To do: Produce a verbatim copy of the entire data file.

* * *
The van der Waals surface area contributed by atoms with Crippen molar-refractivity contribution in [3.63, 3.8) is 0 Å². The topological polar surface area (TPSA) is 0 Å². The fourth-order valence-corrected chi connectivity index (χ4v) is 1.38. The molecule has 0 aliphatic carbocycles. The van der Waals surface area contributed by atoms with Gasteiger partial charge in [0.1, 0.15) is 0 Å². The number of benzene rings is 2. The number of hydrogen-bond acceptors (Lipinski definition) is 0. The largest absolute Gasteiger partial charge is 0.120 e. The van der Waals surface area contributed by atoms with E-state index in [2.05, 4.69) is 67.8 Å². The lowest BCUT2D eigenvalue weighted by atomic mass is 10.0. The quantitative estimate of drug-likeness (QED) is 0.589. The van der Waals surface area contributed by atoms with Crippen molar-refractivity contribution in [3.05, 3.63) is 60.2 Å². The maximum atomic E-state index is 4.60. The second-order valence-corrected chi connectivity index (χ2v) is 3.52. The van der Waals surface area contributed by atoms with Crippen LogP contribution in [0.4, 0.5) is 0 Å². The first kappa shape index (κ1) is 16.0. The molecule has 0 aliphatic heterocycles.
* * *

The van der Waals surface area contributed by atoms with Crippen molar-refractivity contribution in [3.63, 3.8) is 0 Å². The topological polar surface area (TPSA) is 0 Å². The fourth-order valence-corrected chi connectivity index (χ4v) is 1.38. The molecule has 0 aliphatic carbocycles. The van der Waals surface area contributed by atoms with Gasteiger partial charge in [0.1, 0.15) is 0 Å². The number of benzene rings is 2. The number of hydrogen-bond acceptors (Lipinski definition) is 0. The largest absolute Gasteiger partial charge is 0.120 e. The van der Waals surface area contributed by atoms with E-state index in [2.05, 4.69) is 67.8 Å². The lowest BCUT2D eigenvalue weighted by atomic mass is 10.0. The quantitative estimate of drug-likeness (QED) is 0.589. The van der Waals surface area contributed by atoms with Crippen molar-refractivity contribution in [3.05, 3.63) is 60.2 Å². The maximum atomic E-state index is 4.60. The second-order valence-corrected chi connectivity index (χ2v) is 3.52. The van der Waals surface area contributed by atoms with Crippen LogP contribution in [0.4, 0.5) is 0 Å². The first kappa shape index (κ1) is 16.0. The molecule has 0 aliphatic heterocycles.